What did you think to the results, Tony? In my opinion, I thought they were fairly neutral, the write-offs never look good, but they are just accounting semantics at the end of the day. I certainly wasn’t expecting the share price volatility that we got, but managed to make a few quid over the last two days so not complaining.

Nothing much from the review so will be interesting to see what happens in March, most likely a traders paradise until then, so will be looking to take advantage if I can,

Lots to be concerned about but I’ll take a view after the results in March as to whether I become a long-term holder or not.

Whilst we’re waiting, if Total want to come in and buy the company for a reasonable price (a reasonable price being one that’s significantly about my average) then that would be great :slight_smile:

#17 The bond holders liked it.

I thought it was moderately positive. I have not played any positions until it hit 55p today. I sold 1/7 of my holding potentially in a losing position as the average down is just above 70p to act as a short to buy back lower if they drop the price in a volatile way once again. If that position gets stopped out in the next 30 days I would take the loss and just sell out 3p higher on what I have got left. Overall I am staying with the view that share is to return to the 85-90p region eventually.


What did you think was positive about the update? Apart from the details about the impairments there was no new information, which is why the huge dropped surprised me somewhat.

Investors can draw their own conclusions from the bonds, but a 7% bond trading in the 80’s should be a cause for concern, well it is for me anyway.

What’s painfully obvious is that the debt won’t be paid back at maturity and will need to be extended. The problem with that is Tullow have lost market confidence, who wants to roll over a bond with a company that has a complete lack of transparency?! These issues are there to be solved of course, but you can’t argue with the market pricing these at multi decade lows, for noe at least.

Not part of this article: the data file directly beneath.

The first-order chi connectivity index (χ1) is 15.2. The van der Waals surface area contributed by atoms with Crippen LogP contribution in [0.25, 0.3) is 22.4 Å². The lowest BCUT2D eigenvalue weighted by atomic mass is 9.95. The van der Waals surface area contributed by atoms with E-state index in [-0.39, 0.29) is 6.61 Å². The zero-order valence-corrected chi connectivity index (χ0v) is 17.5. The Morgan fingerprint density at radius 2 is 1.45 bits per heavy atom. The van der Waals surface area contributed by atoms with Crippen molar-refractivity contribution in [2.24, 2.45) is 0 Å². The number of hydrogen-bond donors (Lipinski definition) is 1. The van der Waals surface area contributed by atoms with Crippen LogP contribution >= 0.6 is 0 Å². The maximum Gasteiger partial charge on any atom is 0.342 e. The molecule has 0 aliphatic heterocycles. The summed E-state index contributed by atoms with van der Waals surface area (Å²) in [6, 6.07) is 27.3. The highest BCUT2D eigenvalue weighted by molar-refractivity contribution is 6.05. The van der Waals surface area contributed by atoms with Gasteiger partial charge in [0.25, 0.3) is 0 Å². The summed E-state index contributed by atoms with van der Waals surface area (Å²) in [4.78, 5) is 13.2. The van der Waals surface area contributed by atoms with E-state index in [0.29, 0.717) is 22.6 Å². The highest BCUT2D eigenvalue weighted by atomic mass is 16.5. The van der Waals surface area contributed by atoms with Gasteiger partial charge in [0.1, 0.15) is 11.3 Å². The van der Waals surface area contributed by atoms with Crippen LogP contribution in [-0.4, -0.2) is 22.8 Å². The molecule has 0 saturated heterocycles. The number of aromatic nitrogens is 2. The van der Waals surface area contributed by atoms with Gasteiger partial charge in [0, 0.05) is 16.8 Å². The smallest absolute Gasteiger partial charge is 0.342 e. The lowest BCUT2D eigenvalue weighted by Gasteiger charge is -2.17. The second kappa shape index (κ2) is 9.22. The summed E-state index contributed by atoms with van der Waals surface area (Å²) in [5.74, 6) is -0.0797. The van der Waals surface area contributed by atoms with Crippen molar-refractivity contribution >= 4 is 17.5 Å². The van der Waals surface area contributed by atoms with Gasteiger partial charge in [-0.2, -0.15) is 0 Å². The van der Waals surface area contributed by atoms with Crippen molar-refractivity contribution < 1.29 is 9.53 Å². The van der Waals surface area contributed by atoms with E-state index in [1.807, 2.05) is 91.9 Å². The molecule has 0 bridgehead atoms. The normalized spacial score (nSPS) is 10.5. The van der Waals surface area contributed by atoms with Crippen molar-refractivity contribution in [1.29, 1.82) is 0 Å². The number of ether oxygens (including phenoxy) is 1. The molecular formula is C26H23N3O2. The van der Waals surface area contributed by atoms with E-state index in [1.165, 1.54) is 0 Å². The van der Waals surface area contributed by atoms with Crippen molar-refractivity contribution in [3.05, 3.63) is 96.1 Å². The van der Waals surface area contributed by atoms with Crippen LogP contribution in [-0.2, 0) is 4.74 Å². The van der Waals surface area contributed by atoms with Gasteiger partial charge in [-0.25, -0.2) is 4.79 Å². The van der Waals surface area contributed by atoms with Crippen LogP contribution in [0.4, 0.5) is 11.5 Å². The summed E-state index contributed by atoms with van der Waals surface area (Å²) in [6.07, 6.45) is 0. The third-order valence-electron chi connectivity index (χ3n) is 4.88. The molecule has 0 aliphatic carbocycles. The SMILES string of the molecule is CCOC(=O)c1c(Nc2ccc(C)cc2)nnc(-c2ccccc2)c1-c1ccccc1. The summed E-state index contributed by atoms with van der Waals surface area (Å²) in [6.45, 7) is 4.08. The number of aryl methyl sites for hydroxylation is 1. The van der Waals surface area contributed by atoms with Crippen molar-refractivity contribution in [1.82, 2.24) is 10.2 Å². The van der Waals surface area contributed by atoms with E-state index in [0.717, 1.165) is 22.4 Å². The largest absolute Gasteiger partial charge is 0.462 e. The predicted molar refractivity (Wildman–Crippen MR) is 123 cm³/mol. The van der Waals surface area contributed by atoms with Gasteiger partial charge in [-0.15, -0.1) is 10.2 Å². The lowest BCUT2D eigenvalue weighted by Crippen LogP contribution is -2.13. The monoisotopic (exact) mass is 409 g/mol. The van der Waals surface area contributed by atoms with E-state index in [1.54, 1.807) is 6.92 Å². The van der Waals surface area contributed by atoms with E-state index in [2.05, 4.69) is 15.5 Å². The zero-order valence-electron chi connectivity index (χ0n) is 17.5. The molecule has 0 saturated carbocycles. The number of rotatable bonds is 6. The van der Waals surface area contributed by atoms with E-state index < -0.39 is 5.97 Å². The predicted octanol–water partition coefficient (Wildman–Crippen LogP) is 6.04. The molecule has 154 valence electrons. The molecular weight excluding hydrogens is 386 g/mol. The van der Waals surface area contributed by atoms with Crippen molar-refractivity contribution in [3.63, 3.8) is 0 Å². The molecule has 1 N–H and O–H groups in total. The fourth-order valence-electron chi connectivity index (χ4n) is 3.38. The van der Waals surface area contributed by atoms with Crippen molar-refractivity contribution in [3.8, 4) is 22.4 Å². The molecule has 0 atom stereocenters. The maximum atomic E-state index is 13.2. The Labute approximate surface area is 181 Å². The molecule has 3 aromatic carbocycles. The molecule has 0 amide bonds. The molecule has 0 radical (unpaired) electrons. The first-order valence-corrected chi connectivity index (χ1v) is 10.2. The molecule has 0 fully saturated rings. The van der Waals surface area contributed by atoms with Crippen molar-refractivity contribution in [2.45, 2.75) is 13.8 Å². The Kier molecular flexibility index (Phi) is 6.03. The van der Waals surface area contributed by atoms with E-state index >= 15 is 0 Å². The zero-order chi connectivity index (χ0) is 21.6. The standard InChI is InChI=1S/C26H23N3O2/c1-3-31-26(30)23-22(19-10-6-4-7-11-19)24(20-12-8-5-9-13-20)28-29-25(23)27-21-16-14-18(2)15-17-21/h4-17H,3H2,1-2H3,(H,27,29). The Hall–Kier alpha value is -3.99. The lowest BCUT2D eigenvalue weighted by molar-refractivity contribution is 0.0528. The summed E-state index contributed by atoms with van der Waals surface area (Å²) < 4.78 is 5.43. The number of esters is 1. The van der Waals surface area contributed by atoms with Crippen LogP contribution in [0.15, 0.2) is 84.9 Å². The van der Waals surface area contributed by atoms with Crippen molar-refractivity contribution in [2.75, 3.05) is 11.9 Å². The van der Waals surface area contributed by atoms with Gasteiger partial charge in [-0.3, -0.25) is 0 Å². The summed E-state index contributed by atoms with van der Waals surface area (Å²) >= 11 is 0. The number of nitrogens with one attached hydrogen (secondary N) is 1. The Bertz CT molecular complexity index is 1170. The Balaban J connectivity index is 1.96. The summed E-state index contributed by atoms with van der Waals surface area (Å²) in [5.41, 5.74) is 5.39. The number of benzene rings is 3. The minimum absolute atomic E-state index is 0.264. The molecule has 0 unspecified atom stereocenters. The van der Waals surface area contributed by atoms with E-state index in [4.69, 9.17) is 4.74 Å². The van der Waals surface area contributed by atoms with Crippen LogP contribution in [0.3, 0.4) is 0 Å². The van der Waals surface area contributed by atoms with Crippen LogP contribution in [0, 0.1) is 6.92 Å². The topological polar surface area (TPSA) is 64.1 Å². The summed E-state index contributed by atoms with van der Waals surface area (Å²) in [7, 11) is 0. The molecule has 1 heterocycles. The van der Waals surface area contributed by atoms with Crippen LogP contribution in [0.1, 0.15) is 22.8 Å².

Hi Beatley

I will write about the re-opening of the Uganda farm down on Monday. A lot of issues are going to get resolved on that front imop in the next 8 weeks.

I was happy with the 2P data on reserves and resources being confirmed.


Hi Tony,

What do you mean when you say you’ll write about the re-opening of Uganda farm down on Monday? As it stands, I’m only aware that there are on-going discussions between the relevant parties. I am optimistic they’ll be a positive outcome, Uganda can’t afford for this to become a stuck asset, but given this has been going on for years, why do you believe they’ll be progress in the next 8 weeks?


A lot of activity is building up in the Uganda press after the visit by TOTAl I think CEO, with the President. The Ugandan President and his tax dept have tried it on with capital gains tax. Tullow following Chevron and other oil majors have all downgraded future oil assets to $65 a barrel. So if Uganda thought their oil was so valuable as to be hit with CGT, they have got a $100M write down tax bill presented from Tullow on that asset. We await how tax authorities in Uganda now justify a higher oil price long term when the oil majors say the opposite. Another argument the Government has ran with is that any costs/loss incurred can not be deferred in future tax and that argument has to be binned as well as nobody can borrow money or issue bonds under that kind of project regime.

In a nutshell Uganda has to find an off ramp in the dispute to get the project started. They have to decide soon as the Tullow review will probably prioritise another project. All opinion of course. Tony


There is an off ramp for the President of Uganda. Lets seen if he is smart enough to find it and if he applies it will CNOOC, TOTAL and Tullow agree with it. I am not going to divulge what it is.